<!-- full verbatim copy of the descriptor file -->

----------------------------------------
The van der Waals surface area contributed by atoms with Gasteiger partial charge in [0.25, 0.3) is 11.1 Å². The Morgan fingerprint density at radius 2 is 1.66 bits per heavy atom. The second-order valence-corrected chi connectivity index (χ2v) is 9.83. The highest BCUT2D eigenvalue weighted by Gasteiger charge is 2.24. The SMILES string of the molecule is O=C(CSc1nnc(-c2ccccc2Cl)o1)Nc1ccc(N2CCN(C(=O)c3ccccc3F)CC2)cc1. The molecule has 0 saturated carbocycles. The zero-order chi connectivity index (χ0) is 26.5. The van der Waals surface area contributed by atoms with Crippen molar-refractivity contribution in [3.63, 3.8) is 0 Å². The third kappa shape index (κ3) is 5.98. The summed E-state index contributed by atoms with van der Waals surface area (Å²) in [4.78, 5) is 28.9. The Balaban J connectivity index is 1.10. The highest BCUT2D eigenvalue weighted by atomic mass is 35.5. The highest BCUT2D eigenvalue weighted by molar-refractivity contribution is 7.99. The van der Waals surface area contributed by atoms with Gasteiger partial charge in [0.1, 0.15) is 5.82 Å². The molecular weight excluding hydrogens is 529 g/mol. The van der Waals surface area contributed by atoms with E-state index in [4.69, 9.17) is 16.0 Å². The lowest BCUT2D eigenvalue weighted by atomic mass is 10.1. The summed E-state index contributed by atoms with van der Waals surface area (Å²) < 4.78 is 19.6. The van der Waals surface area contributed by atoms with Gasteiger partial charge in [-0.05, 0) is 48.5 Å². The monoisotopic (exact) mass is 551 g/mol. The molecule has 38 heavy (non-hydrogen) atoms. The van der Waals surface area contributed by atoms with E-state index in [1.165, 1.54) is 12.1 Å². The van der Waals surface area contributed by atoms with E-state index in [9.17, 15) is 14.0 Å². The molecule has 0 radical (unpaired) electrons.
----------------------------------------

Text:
The van der Waals surface area contributed by atoms with Gasteiger partial charge in [0.25, 0.3) is 11.1 Å². The Morgan fingerprint density at radius 2 is 1.66 bits per heavy atom. The second-order valence-corrected chi connectivity index (χ2v) is 9.83. The highest BCUT2D eigenvalue weighted by Gasteiger charge is 2.24. The SMILES string of the molecule is O=C(CSc1nnc(-c2ccccc2Cl)o1)Nc1ccc(N2CCN(C(=O)c3ccccc3F)CC2)cc1. The molecule has 0 saturated carbocycles. The zero-order chi connectivity index (χ0) is 26.5. The van der Waals surface area contributed by atoms with Crippen molar-refractivity contribution in [3.63, 3.8) is 0 Å². The third kappa shape index (κ3) is 5.98. The summed E-state index contributed by atoms with van der Waals surface area (Å²) in [4.78, 5) is 28.9. The Balaban J connectivity index is 1.10. The highest BCUT2D eigenvalue weighted by atomic mass is 35.5. The highest BCUT2D eigenvalue weighted by molar-refractivity contribution is 7.99. The van der Waals surface area contributed by atoms with Gasteiger partial charge in [0.1, 0.15) is 5.82 Å². The molecular weight excluding hydrogens is 529 g/mol. The van der Waals surface area contributed by atoms with E-state index in [4.69, 9.17) is 16.0 Å². The lowest BCUT2D eigenvalue weighted by atomic mass is 10.1. The summed E-state index contributed by atoms with van der Waals surface area (Å²) < 4.78 is 19.6. The van der Waals surface area contributed by atoms with Gasteiger partial charge in [-0.05, 0) is 48.5 Å². The monoisotopic (exact) mass is 551 g/mol. The molecule has 38 heavy (non-hydrogen) atoms. The van der Waals surface area contributed by atoms with E-state index in [1.165, 1.54) is 12.1 Å². The van der Waals surface area contributed by atoms with E-state index in [9.17, 15) is 14.0 Å². The molecule has 0 radical (unpaired) electrons.